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HomeTechGM’s BrightDrop is bringing its electric delivery vans to Mexico

GM’s BrightDrop is bringing its electric delivery vans to Mexico


BrightDrop, the electric delivery spin-off of General Motors, will bring its battery-powered delivery vans to Mexico as its next market. The company now covers all of North America after expanding into Canada last year.

The first two products to be available to customers in Mexico will be the company’s Zevo 400 and Zevo 600 delivery vans. The Zevo 600 has a 165 kWh battery for 250 miles of range. The Zevo 400 is smaller and more nimble, though we’re still waiting for more specific specs when it begins production later this year. Customers in Mexico will be able to order the trucks through the BrightDrop website as well starting later this year.

BrightDrop electric vehicles are built at GM’s CAMI assembly plant in Ontario, Canada, where GM says production of the Zevo 600 is ramping up with the Zevo 400 “on track to start in the next few months.”

GM created BrightDrop in 2021 as part of a larger effort to reboot the delivery space for the electrified age. Electric delivery vans aren’t the only BrightDrop products. Its goal is to be an e-commerce delivery ecosystem that includes software, access to charging station providers, and even an electrically powered assisted pallet that can be used in the warehouse or on the road for package delivery and pickup.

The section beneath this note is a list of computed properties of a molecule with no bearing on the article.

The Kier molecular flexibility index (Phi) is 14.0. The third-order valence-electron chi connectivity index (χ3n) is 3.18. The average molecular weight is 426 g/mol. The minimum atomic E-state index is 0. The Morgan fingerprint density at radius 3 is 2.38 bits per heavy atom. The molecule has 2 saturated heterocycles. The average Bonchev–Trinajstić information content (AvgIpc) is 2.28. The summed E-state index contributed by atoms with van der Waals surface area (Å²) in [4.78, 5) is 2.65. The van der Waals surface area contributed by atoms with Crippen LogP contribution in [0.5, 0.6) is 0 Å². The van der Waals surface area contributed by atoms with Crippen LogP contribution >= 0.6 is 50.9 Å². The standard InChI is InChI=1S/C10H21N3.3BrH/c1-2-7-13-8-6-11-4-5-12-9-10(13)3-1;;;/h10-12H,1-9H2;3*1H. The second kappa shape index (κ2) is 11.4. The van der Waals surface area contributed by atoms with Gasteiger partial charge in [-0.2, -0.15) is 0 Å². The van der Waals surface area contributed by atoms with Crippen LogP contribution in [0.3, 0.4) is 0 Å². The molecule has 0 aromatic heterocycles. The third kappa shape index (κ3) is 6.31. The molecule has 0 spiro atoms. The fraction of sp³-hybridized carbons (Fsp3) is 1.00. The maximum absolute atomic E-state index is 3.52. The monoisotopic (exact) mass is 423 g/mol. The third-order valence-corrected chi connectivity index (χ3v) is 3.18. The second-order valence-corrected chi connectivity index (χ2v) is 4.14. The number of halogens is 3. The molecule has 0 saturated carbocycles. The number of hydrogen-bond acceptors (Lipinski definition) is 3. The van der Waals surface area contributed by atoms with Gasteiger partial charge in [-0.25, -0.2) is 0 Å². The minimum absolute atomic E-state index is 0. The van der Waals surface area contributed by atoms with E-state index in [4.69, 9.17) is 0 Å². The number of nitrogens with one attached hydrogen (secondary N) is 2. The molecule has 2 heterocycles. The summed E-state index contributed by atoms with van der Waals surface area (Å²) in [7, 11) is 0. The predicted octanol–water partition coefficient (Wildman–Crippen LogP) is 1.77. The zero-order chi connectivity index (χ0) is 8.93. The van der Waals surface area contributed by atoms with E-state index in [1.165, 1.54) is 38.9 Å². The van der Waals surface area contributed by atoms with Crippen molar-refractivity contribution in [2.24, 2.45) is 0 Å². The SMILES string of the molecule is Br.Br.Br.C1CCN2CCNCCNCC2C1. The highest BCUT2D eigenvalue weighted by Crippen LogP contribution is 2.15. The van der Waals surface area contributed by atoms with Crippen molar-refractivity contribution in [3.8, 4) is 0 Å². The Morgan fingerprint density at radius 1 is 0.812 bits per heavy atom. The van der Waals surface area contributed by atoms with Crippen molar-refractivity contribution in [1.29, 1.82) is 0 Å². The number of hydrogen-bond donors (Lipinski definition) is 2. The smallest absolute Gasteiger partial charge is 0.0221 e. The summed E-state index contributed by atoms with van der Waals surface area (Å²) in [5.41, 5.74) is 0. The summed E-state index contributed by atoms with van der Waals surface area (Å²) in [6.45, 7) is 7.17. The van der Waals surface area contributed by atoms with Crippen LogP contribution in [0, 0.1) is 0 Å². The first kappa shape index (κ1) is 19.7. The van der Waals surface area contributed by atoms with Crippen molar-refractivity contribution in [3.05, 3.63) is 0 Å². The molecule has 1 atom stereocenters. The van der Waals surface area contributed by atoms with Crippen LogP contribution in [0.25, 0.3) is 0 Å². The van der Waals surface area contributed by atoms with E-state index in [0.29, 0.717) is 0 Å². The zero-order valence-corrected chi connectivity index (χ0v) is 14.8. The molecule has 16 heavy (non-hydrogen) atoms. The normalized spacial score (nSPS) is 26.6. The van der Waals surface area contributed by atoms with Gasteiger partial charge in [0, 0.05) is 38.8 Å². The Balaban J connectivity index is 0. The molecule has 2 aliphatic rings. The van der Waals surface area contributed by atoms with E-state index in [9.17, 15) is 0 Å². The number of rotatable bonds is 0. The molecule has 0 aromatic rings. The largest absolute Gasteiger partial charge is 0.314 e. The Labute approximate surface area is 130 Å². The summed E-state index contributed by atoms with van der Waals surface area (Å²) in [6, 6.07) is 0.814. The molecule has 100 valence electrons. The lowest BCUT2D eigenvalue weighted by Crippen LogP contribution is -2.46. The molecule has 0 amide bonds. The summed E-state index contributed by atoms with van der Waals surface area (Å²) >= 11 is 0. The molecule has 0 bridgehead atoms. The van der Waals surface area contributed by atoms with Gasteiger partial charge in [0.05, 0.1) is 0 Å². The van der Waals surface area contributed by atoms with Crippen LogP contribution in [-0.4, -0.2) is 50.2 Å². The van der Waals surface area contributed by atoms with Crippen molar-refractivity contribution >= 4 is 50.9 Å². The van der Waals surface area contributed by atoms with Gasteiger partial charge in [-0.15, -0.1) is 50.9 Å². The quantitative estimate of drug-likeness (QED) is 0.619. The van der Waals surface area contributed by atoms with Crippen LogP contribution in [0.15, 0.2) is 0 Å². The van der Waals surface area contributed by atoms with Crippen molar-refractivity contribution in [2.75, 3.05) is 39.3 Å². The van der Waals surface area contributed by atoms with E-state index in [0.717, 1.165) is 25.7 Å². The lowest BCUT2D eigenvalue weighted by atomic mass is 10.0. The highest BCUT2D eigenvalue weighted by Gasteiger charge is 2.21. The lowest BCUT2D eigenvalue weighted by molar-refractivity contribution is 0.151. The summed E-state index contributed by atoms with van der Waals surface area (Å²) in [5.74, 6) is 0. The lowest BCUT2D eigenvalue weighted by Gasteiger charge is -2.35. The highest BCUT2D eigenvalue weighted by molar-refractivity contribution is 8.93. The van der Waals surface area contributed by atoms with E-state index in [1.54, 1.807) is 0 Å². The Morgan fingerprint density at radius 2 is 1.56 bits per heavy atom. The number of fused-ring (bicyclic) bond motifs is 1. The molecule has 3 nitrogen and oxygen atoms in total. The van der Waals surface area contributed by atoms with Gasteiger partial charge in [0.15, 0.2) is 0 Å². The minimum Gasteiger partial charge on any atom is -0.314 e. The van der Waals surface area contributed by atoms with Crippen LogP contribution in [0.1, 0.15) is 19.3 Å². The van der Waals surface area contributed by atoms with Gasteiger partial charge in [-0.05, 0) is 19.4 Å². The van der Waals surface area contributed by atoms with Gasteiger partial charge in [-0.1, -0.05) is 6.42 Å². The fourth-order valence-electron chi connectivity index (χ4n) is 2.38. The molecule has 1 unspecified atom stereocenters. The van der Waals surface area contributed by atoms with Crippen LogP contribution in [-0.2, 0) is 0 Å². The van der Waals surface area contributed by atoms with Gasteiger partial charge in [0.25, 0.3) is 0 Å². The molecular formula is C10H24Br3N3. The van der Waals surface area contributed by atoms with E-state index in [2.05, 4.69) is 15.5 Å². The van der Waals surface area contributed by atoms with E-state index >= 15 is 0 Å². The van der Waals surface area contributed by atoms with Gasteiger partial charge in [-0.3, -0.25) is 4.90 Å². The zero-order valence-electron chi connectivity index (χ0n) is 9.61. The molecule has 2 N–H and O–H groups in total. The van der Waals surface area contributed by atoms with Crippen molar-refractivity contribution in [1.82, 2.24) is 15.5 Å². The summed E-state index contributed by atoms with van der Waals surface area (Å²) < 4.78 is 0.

BrightDrop has agreements with several major service and delivery companies, including Walmart, FedEx, and Verizon. The pandemic has fueled a boom in home delivery, with experts predicting that the number of delivery vehicles in the world’s 100 largest cities will increase by 36 percent over the next decade. More trucks equals more tailpipe pollution, at least 36 percent or 6 million tons, according to the World Economic Forum.

The stakes are high for BrightDrop and for GM. Last year, the company confidently predicted that it would hit $1 billion in revenue by 2023, making it one of the fastest companies to reach that milestone. But GM’s EV sales have slowed, quarter after quarter, as the company has faced supply chain challenges in terms of building its Ultium battery-powered vehicles.

Earlier this year, BrightDrop CEO Travis Katz said Decoder that the company was going to make more money faster than Tesla. “To put that in context, it took Tesla 10 years to get to $1 billion,” Katz said. “I feel like this combination, this start-up backed by a great company, is giving us good results.”

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